Monday’s post about New York’s education department officials throwing out the now-infamous “The Hare and the Pineapple” section of its statewide reading was a lesson in reading comprehension itself.
Readers disagreed on whether the section of the test was fair or not.
Alejandro Roggio thought the passage and questions were fine:
I don’t see what the problem is. The questions seem to have fair answers.
The animals obviously ate the pineapple because they were annoyed. They were obviously nor amused, excited or happy because they all wagered the pineapple would win. Due to him losing, they were all annoyed. The key is that they weren’t “upset” at the outcome because they all genuinely wanted the hare to win. They thought they outsmarted the pineapple when they in fact ended up looking like fools. It annoyed them. So they ate him.
As for “who is the wisest?”, you have to choose between the hare, the moose, the crow and the owl. The hare never did anything to claim wisdom especially when you consider the fact he wanted to race a legless fruit. The crow made up a conspiracy theory that backfired in his face and made every animal look foolish. He was obviously not wise. And there isn’t even an owl in the story. The moose however told the crow that “pineapples don’t have sleeves”. He was right.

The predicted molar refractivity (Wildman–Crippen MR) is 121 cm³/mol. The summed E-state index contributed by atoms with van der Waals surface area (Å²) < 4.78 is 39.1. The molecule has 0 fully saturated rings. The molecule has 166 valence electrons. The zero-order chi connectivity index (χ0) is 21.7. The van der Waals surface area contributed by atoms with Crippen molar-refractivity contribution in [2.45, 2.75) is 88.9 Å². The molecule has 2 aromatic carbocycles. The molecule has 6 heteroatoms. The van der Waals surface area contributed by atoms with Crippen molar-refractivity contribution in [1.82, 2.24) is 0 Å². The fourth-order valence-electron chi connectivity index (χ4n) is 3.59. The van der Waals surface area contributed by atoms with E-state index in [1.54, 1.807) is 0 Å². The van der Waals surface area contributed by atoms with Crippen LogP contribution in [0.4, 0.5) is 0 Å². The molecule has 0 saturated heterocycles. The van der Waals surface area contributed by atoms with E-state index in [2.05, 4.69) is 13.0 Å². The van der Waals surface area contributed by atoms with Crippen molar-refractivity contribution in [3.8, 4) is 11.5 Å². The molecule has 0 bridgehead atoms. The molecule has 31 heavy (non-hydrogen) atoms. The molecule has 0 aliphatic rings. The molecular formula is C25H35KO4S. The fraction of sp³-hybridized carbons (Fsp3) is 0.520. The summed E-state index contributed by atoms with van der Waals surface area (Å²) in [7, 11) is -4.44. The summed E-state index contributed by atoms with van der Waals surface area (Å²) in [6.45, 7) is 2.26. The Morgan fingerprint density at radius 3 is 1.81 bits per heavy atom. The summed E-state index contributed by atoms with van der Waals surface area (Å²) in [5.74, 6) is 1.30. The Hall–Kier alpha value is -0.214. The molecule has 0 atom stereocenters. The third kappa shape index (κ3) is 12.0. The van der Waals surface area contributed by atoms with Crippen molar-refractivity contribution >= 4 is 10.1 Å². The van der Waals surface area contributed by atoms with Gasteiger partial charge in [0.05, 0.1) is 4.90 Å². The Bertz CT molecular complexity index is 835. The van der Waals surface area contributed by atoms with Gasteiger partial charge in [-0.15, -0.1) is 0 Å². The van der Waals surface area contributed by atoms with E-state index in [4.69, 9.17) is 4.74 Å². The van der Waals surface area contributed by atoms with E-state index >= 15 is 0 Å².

Guest urged people to remember that the test is being taken by younger students:
Clearly to a functioning adult male like yourself, the answers are clear. Keep in mind that this exam is being taken by middle school children, who aren’t as adept at answering questions as such. Not to mention how absurd the passage was as a whole. And as a matter of fact, they did mention an owl. What may be obvious to you is not to a child of 12 or 13.
And Ksideman pointed out a crucial fact:
Not only is there an owl in the story, but “the owl” was given as the right answer by the state when they published the questions and answers. I guess it’s not as obvious as you think!
Which kind of makes the point, don’t you think?